Business Travel – Part 2

by | Feb 6, 2018 | Proelium News

Barry ET Harris MBE is a consultant for Proelium Law LLP. He is a veteran of 23 years’ service in the British Army, and combines specialist operational experience with wisdom gained from extensive commercial consulting, executive, and management expertise in his specialities gained in complex environments and high-risk jurisdictions worldwide.

The following is intended as an aid to business travellers, to better understand and identify possible risks and expected behaviour before and during any overseas journey. It may not be relevant to all locations, but awareness is always advisable.

Before departure, always inform somebody of where you are going, how, why, where you will be staying, and when you will return home. If you are travelling on business, the company Security Manager should receive this information, and provide advice. If you are independent, or your company does not have a Security Manager, then there are some excellent companies available to provide cover and advice to you. Make sure that you have with you all the contact numbers that you need, including international dialling codes. Your nation’s embassy in the country you visit should be one of those phone numbers.

On arrival, contact the Security Manager of the company to report your arrival. Or, contact the company offices in the country that you are visiting. If your company is not represented in the country that you are visiting, contact your host. Always try and obtain a situational brief on current trends and security matters. A great source is:


When checking your car for Improvised Explosive Devices (IED). The main concern of the terrorist is to get in quickly, place the IED, and escape. Make yourself familiar with the car, especially its underside. The preferred method is to attach an IED to the underside of a car, under the driver’s seat, usually using magnets. When searching your car be methodical, arm yourself with a torch and a small inspection mirror. Small portable inspection mirrors are available from many good security and search equipment companies.

IED’s are often disguised to blend in with the underside of a car, for example – painted matt black, possibly with a layer of grease covering, sometimes in a tubular container to blend in with the drive shaft or exhaust system of the car.

The best policy is to search – overcome any embarrassment of doing this in public view and if necessary get on your hands and knees. Use the torch and mirror to thoroughly check out the underside of the vehicle.

Start by a visual inspection, from a distance, of the car, look for loose wires, or any protuberance on the underside of the vehicle. Once you are happy, approach the car.

Carry out a close inspection of the underside of the vehicle, starting with the area beneath the driver’s seat. Be methodical, use the torch and mirror, work your way around the car:

  • Check all wheel arches carefully.
  • Do not touch any part of car.
  • Finish this search at the point where you started, the driver’s seat.
  • Visually inspect the interior of the car, if the car is kept tidy, anything unusual will stand out.
  • Open the driver’s door, do not touch the seats, pressure switches on the underside of the seat can be used to initiate an IED, inspect any storage areas in the driver’s door.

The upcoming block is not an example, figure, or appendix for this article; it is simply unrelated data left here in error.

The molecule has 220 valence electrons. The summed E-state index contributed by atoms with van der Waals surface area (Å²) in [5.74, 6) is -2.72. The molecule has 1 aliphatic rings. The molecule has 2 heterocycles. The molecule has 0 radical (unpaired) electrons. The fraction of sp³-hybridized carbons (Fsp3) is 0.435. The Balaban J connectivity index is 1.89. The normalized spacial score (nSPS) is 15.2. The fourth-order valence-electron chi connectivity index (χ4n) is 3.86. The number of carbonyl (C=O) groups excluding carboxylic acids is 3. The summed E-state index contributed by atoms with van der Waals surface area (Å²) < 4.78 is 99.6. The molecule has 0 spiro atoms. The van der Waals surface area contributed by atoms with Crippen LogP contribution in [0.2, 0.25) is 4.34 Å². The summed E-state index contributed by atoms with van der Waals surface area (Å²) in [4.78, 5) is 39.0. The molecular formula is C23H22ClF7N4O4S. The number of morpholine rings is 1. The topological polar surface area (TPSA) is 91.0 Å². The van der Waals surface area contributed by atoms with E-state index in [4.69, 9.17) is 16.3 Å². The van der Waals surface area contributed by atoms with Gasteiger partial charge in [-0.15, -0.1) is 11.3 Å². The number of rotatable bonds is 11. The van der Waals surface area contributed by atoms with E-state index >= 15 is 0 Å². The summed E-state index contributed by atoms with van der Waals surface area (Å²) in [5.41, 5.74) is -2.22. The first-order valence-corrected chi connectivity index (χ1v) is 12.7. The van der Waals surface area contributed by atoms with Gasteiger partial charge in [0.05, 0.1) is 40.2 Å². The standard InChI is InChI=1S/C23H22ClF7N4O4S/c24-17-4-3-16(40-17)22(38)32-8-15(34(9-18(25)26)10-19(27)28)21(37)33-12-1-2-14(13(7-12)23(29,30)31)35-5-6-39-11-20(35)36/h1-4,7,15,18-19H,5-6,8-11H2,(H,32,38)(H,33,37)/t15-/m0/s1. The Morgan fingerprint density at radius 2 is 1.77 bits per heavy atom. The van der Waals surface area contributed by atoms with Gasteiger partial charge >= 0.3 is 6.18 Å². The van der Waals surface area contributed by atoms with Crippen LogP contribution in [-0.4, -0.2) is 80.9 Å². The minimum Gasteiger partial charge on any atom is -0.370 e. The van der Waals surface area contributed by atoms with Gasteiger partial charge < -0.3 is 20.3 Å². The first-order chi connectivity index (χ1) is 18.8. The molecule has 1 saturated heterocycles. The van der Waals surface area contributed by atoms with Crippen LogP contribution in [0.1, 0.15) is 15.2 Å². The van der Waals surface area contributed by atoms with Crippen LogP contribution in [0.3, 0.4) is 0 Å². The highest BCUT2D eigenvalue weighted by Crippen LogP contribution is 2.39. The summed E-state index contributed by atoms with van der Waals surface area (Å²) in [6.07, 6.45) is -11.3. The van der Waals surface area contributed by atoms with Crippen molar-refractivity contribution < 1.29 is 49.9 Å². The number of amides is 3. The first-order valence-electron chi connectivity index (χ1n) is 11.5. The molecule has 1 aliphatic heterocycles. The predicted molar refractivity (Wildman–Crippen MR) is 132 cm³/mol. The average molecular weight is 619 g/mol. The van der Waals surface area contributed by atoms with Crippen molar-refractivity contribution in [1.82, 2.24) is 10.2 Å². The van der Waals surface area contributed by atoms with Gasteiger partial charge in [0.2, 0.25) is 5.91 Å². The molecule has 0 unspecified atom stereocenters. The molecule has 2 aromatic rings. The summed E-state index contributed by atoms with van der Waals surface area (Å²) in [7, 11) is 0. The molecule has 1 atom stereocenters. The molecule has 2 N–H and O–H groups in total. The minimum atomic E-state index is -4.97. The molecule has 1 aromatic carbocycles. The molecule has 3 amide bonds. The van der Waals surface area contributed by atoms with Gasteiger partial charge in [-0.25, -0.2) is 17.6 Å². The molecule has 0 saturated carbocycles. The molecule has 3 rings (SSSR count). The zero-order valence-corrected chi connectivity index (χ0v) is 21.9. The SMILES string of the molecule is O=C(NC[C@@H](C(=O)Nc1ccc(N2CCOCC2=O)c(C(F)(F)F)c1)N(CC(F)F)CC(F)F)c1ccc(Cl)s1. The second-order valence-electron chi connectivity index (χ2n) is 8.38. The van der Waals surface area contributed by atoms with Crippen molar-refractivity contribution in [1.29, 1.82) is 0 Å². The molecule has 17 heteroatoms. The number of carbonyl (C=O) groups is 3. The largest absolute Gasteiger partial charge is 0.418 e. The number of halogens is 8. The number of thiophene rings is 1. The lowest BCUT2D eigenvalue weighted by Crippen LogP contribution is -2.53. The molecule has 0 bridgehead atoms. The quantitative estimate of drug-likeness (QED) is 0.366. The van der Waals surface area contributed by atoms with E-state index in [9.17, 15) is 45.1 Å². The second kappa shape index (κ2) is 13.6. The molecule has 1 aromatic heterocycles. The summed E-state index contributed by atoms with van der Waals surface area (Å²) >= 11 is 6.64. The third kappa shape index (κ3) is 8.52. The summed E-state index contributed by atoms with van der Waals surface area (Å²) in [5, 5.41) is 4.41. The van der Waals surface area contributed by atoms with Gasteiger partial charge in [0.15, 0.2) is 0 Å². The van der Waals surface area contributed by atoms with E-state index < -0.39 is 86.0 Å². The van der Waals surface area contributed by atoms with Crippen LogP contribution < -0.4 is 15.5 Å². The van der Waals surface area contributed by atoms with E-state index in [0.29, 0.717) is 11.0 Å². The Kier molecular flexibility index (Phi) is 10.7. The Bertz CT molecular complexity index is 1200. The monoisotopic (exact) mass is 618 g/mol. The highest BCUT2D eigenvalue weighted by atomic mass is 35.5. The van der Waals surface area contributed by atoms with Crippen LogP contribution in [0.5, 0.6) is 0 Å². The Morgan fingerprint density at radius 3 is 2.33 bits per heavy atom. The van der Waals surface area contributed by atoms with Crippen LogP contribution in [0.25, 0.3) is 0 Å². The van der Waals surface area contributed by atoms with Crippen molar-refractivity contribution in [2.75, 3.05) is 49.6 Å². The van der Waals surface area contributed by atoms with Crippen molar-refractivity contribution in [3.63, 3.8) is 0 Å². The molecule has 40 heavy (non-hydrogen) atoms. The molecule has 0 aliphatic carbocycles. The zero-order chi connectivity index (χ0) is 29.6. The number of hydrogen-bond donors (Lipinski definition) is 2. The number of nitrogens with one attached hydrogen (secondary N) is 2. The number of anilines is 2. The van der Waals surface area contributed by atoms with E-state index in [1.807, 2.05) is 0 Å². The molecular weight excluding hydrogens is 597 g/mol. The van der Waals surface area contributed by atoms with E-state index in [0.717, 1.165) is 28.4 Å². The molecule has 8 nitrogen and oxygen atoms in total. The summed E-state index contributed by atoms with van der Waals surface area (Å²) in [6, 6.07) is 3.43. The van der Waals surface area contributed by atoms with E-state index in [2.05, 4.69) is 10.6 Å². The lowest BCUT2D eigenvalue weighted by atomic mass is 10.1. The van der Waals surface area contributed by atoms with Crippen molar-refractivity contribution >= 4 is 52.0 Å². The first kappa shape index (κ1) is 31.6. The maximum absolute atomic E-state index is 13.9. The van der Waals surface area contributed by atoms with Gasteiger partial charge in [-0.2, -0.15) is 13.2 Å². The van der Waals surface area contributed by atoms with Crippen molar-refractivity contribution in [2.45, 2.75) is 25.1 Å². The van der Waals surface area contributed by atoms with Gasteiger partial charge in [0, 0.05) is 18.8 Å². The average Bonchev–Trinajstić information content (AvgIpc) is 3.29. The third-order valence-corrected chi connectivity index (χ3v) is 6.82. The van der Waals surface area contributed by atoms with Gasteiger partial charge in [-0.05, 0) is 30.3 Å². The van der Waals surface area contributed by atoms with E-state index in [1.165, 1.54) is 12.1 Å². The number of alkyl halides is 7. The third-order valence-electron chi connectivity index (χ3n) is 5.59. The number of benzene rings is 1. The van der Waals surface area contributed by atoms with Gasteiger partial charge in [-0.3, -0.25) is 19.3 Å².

• Check all other storage areas inside the passenger compartment, and underneath all other seats.
  • Be careful to cover all areas of the car interior that cannot be seen from outside of the car.
  • Check the interior of the boot and engine compartment.

During this search do not allow any other passengers to come near the car. When you are satisfied that the car is clear, the driver and passenger(s) may embark.

If you find something suspicious, do not touch it, move away from the car (at least 250 metres to a position of cover) and raise the alarm.


  • Visual inspection from a distance.
  • Look out for anything out of the ordinary.
  • Inspect the underside of the car with a torch and mirror.
  • Look closely at the interior before opening doors.
  • Look below seats before touching them.
  • Check all storage areas.

It is important when driving to recognise when you are most at risk. Drive normally, do not speed, drive defensively, use indicators, and apply normal driving courtesy to other road users. Do not attract attention to yourself. Before departing on a journey inform somebody (hotel reception, colleague, client, embassy/consulate) if a long journey to a potentially hazardous area, provide information like:

  • Vehicle details.
  • Your mobile phone number(s).
  • The destination and Estimated Time of Arrival.
  • Arrange to phone in and report your position if on a long journey.
  • Arrange to phone in and report your safe arrival.
  • If a long journey write these details down, and you can even give them with a marked map.

At any point when the vehicle draws to a halt you are at your most vulnerable. Be aware of motorcyclists who could pull alongside and attempt a shooting or place an IED on the roof of the car. A favoured method.

In built-up areas be aware of pedestrians around the car for the same reasons, and especially carjacking. Always keep the car doors locked, and windows up in built-up areas. It is easier to steal a car when occupied by the driver, than when parked and locked.

Try not to stop, anticipate traffic lights, other drivers, and pedestrian crossings, where possible keep the vehicle rolling.

If traffic forces a halt, leave at least a car’s space between your car and the car in front, this provides a useful manoeuvring/ramming area if a life-threatening incident occurs.

Keep car keys separate from work or home keys, try not to carry documents showing where you live or work, or who your client is, in – country. Keep your phone on you at all times.